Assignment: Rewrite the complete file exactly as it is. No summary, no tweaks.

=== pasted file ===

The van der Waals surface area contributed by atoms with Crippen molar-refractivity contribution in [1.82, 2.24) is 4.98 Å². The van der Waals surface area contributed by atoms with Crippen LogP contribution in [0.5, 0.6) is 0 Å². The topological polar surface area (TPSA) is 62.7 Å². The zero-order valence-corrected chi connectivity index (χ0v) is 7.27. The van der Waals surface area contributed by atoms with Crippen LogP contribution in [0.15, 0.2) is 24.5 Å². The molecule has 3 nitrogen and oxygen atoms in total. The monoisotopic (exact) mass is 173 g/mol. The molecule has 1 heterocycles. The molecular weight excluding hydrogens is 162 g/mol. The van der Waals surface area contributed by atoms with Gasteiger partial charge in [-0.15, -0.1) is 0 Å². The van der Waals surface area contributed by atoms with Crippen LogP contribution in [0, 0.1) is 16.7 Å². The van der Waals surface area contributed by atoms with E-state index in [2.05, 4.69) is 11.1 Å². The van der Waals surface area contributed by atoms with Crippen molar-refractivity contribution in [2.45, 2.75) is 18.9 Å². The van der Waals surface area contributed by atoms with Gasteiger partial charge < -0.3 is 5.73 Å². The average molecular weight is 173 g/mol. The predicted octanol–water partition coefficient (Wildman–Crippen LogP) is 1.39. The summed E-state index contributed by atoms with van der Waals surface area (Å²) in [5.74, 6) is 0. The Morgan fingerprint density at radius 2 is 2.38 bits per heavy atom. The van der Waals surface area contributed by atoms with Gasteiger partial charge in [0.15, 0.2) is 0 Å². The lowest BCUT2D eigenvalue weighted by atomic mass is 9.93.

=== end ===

The van der Waals surface area contributed by atoms with Crippen molar-refractivity contribution in [1.82, 2.24) is 4.98 Å². The van der Waals surface area contributed by atoms with Crippen LogP contribution in [0.5, 0.6) is 0 Å². The topological polar surface area (TPSA) is 62.7 Å². The zero-order valence-corrected chi connectivity index (χ0v) is 7.27. The van der Waals surface area contributed by atoms with Crippen LogP contribution in [0.15, 0.2) is 24.5 Å². The molecule has 3 nitrogen and oxygen atoms in total. The monoisotopic (exact) mass is 173 g/mol. The molecule has 1 heterocycles. The molecular weight excluding hydrogens is 162 g/mol. The van der Waals surface area contributed by atoms with Gasteiger partial charge in [-0.15, -0.1) is 0 Å². The van der Waals surface area contributed by atoms with Crippen LogP contribution in [0, 0.1) is 16.7 Å². The van der Waals surface area contributed by atoms with E-state index in [2.05, 4.69) is 11.1 Å². The van der Waals surface area contributed by atoms with Crippen molar-refractivity contribution in [2.45, 2.75) is 18.9 Å². The van der Waals surface area contributed by atoms with Gasteiger partial charge < -0.3 is 5.73 Å². The average molecular weight is 173 g/mol. The predicted octanol–water partition coefficient (Wildman–Crippen LogP) is 1.39. The summed E-state index contributed by atoms with van der Waals surface area (Å²) in [5.74, 6) is 0. The Morgan fingerprint density at radius 2 is 2.38 bits per heavy atom. The van der Waals surface area contributed by atoms with Gasteiger partial charge in [0.15, 0.2) is 0 Å². The lowest BCUT2D eigenvalue weighted by atomic mass is 9.93.